Footprints: Easton Emerson James - Lights dim for quiet, humble TV electrician
On March 5, 1945, Iris Chambers delivered a baby boy at the Victoria Jubilee Hospital in Kingston. She named him Easton Emerson James.
James was an only child for a while, which is why he was pampered by his grandmother, 'Oney'.
He was eventually joined by sisters, Sadie, Idalyn, and Ethlyn, and a brother called 'Biggy'.
James attended Windward Road School in east Kingston. He was a dreamer, telling his mother of things he would do for her when he grew up. His mother was a dressmaker for whom he drew clothes that he thought she should have made.
After saying goodbye to school, James learned tiling, but switched to electronics, doing his apprenticeship at the House of Issa, where he was eventually employed to do electrical wiring. His job took him to rural parishes to service and repair televisions, which were being introduced into the island by the House of Issa at the time. For years, he worked as a TV electrician.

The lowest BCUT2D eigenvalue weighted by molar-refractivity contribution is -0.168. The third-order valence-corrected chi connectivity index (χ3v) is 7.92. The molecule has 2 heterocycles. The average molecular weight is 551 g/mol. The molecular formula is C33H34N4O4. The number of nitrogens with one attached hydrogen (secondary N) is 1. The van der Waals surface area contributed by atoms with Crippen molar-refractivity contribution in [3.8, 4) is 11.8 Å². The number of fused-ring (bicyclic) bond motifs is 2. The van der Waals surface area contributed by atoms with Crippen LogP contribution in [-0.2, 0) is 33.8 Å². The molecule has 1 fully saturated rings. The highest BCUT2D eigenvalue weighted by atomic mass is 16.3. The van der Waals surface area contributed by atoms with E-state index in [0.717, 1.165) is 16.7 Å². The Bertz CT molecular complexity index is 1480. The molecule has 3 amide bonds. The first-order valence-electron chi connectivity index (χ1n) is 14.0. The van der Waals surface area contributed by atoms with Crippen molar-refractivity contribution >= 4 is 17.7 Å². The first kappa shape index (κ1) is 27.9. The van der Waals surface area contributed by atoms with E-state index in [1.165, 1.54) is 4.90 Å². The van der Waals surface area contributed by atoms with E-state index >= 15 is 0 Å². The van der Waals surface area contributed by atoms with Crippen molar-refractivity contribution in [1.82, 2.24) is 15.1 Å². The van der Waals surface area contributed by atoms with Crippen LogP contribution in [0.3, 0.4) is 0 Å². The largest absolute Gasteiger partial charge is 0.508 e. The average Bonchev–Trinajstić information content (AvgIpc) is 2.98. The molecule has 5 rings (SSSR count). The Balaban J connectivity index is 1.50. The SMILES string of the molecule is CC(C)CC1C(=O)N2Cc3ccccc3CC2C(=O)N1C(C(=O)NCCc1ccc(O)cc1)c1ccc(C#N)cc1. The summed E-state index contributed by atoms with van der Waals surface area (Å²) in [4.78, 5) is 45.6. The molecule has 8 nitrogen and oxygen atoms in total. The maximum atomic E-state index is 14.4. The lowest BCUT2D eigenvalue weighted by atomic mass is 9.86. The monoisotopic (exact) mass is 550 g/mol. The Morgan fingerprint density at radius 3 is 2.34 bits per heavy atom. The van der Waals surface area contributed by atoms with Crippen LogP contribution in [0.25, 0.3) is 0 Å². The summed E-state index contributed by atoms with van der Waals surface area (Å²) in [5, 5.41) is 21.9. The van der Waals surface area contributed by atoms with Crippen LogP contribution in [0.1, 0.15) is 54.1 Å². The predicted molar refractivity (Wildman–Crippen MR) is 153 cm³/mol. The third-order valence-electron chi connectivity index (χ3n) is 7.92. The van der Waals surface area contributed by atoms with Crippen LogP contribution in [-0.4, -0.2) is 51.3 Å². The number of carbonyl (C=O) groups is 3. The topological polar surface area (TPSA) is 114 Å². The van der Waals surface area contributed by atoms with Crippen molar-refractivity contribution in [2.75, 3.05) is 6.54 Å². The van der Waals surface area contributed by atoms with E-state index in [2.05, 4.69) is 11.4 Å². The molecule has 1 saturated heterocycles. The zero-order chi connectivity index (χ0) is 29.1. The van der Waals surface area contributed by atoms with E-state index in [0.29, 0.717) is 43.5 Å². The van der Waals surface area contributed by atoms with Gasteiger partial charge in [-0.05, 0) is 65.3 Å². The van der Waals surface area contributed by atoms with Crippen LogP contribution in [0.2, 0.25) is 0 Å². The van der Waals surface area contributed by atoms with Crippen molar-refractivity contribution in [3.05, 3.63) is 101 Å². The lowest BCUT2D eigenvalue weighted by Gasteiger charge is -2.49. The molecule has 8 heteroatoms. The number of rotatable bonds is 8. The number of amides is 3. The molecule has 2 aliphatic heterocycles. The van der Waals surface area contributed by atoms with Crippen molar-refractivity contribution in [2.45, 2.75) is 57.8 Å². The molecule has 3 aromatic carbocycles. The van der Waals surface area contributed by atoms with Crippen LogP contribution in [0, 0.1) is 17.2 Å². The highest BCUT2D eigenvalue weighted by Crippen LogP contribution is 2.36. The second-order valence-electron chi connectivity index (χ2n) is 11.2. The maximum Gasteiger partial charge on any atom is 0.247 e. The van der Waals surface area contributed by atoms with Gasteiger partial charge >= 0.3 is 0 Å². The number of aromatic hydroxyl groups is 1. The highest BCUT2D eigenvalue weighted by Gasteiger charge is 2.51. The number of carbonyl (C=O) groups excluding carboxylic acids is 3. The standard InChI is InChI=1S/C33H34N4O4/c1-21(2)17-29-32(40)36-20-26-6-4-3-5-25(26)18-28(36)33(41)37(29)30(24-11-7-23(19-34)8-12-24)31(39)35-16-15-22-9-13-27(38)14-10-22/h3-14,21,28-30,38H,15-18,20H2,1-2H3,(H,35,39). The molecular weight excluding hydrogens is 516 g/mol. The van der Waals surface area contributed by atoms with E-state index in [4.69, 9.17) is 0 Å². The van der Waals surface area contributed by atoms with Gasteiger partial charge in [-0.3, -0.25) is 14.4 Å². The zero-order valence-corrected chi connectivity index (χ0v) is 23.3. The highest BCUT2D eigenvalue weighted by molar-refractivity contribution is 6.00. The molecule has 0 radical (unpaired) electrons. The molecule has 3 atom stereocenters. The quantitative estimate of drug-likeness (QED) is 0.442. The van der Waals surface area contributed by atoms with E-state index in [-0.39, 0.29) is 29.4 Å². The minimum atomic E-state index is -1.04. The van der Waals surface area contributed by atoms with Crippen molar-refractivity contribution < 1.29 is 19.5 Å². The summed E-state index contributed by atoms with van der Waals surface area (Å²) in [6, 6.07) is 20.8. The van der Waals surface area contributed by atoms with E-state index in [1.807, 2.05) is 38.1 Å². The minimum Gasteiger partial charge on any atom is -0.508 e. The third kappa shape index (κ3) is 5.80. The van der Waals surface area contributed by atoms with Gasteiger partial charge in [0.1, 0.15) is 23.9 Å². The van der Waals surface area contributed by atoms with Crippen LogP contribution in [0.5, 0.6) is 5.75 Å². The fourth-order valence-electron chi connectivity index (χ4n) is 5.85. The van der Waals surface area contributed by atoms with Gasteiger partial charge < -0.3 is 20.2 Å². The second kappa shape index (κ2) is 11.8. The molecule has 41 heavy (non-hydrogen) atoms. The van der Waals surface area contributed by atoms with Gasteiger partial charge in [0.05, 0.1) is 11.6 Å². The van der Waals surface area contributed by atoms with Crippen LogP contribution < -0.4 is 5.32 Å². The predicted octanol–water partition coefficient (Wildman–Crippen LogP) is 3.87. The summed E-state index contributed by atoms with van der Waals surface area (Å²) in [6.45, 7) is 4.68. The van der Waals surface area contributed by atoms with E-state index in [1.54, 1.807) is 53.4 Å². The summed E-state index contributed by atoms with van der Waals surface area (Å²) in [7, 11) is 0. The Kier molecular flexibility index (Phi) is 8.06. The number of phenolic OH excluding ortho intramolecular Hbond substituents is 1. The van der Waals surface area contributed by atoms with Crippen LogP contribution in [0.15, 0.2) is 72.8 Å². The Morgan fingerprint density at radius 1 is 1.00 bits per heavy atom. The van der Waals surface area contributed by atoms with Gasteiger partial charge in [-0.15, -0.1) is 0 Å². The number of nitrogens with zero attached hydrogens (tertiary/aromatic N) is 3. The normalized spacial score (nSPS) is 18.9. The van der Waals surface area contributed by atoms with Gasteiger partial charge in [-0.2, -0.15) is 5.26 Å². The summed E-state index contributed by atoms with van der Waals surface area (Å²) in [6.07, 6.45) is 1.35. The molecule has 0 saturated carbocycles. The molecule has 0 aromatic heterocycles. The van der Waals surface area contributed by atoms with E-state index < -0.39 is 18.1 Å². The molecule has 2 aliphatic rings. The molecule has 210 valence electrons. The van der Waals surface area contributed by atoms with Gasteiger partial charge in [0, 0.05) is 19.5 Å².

But the man who did not know his father evolved into a committed businessman. He and his wife, Shirley, whom he met in the 1970s, were among the first tenants in the Constant Spring Arcade.
Called 'Nana' and 'Tata', Shirley and Easton were inseparable.
On the morning of February 26, death suddenly grabbed James from Shirley's clutch. His children, Shaleed, Christopher and Alafia, too, were left in a pall of sadness, likewise his many relatives and friends.
"He may never have done any community service noticeable to man, but in his own way, he looked out and cared for the people around him. Easton was selfless and nothing was too much for him to do or too hard," daughter Shaleed, told Footprints.
James' thanksgiving service took place at Boulevard Open Bible Church on March 16. He was interred in Meadowrest Memorial Gardens.
'Upsie', as he was popularly called, and who lived along Bob Marley Boulevard, Cooreville Gardens, in Kingston at the time of his passing, was eulogised as a quiet, humble, friendly man, who lived life to the fullest.
"Easton had a good childhood, one I know he would reminisce and laugh about until tears ran down his cheeks. Easton lived a full life and will be greatly missed," his sister, Sadie, said.
- Paul H. Williams